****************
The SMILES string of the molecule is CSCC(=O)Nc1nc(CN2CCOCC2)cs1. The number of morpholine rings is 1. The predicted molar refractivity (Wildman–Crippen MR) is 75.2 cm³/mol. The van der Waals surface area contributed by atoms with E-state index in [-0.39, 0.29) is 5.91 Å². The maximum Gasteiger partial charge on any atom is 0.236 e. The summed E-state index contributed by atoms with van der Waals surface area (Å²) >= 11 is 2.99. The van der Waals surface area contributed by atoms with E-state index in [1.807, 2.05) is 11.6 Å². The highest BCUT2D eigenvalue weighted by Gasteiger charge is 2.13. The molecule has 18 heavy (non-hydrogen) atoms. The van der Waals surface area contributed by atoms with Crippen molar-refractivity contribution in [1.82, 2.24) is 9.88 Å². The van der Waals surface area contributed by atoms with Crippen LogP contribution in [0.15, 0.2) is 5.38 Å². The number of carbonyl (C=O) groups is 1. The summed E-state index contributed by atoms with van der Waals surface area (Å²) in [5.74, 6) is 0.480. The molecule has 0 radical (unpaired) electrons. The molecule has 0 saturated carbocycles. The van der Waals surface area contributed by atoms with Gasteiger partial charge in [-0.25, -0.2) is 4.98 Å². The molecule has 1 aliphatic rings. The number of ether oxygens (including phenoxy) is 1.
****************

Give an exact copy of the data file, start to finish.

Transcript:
The SMILES string of the molecule is CSCC(=O)Nc1nc(CN2CCOCC2)cs1. The number of morpholine rings is 1. The predicted molar refractivity (Wildman–Crippen MR) is 75.2 cm³/mol. The van der Waals surface area contributed by atoms with E-state index in [-0.39, 0.29) is 5.91 Å². The maximum Gasteiger partial charge on any atom is 0.236 e. The summed E-state index contributed by atoms with van der Waals surface area (Å²) >= 11 is 2.99. The van der Waals surface area contributed by atoms with E-state index in [1.807, 2.05) is 11.6 Å². The highest BCUT2D eigenvalue weighted by Gasteiger charge is 2.13. The molecule has 18 heavy (non-hydrogen) atoms. The van der Waals surface area contributed by atoms with Crippen molar-refractivity contribution in [1.82, 2.24) is 9.88 Å². The van der Waals surface area contributed by atoms with Crippen LogP contribution in [0.15, 0.2) is 5.38 Å². The number of carbonyl (C=O) groups is 1. The summed E-state index contributed by atoms with van der Waals surface area (Å²) in [5.74, 6) is 0.480. The molecule has 0 radical (unpaired) electrons. The molecule has 0 saturated carbocycles. The van der Waals surface area contributed by atoms with Gasteiger partial charge in [-0.25, -0.2) is 4.98 Å². The molecule has 1 aliphatic rings. The number of ether oxygens (including phenoxy) is 1.